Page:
The Kelso Chronicles
I am trying to kick-start the writer in me and as a means of saving memories that I am undoubtedly going to lose thanks to the hereditary traits of Alzheimer’s. Since I have taken ill and had so much time off, trying to be productive has been a task; the painkillers generally don’t kill the pain…no, they kill brain cells or any chance of having energy enough to put my mind to something. Since I have started taking Oramorph every so often alongside cocodamol, I have had peaks of energy sufficient to start a written piece. Sadly, I have to leave it when the effects taper off and then come back to the projects when I am back in that ‘state’. A large number of projects have fallen by the wayside as a result of not being able to get my thoughts back on the track when I originally sat/lay down to write.
This piece, I am actually forcing myself to do despite the nausea and pain I am in. My mind drifts off every few minutes but, I am keeping this on my screen until it is done. It has taken over 30 minutes to get this far; trying to figure out what I want to put and to regain the focus I need for coherent thought. Also, the typos. The goddamn, motherfucking typos. Arrowing back and forth like I’m playing the smallest bongos in the world.
Anyhoo. I wanted to collate my thoughts and memories of my hometown, Kelso. Some memories I shan’t share as some are private! But I figured, if I did a regular ‘feature’ it may allow me to continue the creativity. Focus my mind seeing as I’m not as physically active as I could or should be. If I can tackle the woes of the mind, perhaps the physical manifestations ease up and my mind has been wandering back to the “good old days” more and more recently.
So, Kelso…what to say? It was the town I grew up in. I was born in Edinburgh – most of us Kelso folks of my generation were…I think. We didn’t have a hospital back then. And I don’t think the one it has now has maternity facilities…
I’m going to take the easy way here and copy ‘n’ paste some historical blurb about the town. It serves a purpose; it was in Kelso High School that I first learned how to do copy ‘n’ paste. Thanks to Ian King. Who would always wear blue shirts to highlight his fantastic sweat patches to no end. He reminded me a bit of Tony Blair. Only sweatier (hard to imagine, right?) and scruffier. Or maybe it was Mr McEwan that first taught me. I forget what his nickname was. Something to do with sheep, I’m sure. Anyway.
Kelso (Scots: KelsaeScottish Gaelic: Cealsaidh,) is a market town and civil parish in the Scottish Borders area of Scotland. It lies where the rivers Tweed and Teviot have their confluence, and until 1975 was part of the county of Roxburghshire. The parish has a population of 6,385.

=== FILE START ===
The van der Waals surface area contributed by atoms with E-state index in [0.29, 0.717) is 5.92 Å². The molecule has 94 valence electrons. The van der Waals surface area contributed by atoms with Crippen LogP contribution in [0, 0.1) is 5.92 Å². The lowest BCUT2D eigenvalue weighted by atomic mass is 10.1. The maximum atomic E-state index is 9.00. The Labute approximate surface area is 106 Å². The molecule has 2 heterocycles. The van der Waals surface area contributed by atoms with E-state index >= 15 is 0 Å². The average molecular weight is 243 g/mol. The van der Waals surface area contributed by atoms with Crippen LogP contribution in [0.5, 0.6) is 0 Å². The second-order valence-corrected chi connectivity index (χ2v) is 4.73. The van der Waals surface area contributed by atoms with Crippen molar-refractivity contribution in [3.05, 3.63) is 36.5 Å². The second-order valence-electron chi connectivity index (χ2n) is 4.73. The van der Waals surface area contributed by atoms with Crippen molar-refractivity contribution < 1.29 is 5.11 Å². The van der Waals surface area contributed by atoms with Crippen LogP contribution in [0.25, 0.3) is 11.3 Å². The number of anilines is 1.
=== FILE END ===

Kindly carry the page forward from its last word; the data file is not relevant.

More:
Despite Kelso being my hometown, I also spent a lot of time in Town Yetholm (a nearby village) due to the fact my parents had divorced. We used to have a house in Town Yetholm when they were together and a house out in Crailing before my Mum moved to Kelso. I was about 3 at this point, I believe.
Town Yetholm is a small village in the Scottish Borders in the valley of the Bowmont Water opposite Kirk Yetholm. The centre of the small village is made up of the village green surrounded by the village shop, the Plough Hotel Public House a few houses to the south and a row of terraced dwellings to the north, separated from the green by the Main Street. The Wauchope Hall is situated at the east end of the main street next to Gibsons Garage. The village has many notable houses with impressive views.
Every year, in June the village holds a festival week to celebrate the village and the people within. Two respectable young adults are chosen to represent the village during its own festival and others around the Scottish Borders. They are named from the gypsy language, Bari Gadgi (best boy) and Bari Manushi (best girl).
Every year on a Saturday in July the village plays host to several hundred visitors from the larger town of Kelso during the town’s “Civic Week” festival. On this day the Kelsae Laddie, his left and right hand men and a cavalcade of about 200 horses ride their way to Kirk Yetholm via Hoselaw and the Venchen Hill. After a welcome and a toast the cavalcade moves across the Bowmont Water to Town Yetholm for lunch. After lunch in the Plough Hotel for the principals, and picnics on the green for rest of the visitors, the piper plays a reel which is danced by the Laddie and his right and left hand men joined by the Bari Gadgi and Bari Manushi. The visitors leave during the afternoon and the village returns to the sleepy picture postcard scene it always is.
In relation to the bit about the Bari Manushi, my neice was installed as the Bari Manushi of 2013.
So, that’s a brief intro into the area in which this blog will focus on. Join me on my trip down memory lane.[auction-nudge tool=”listings”]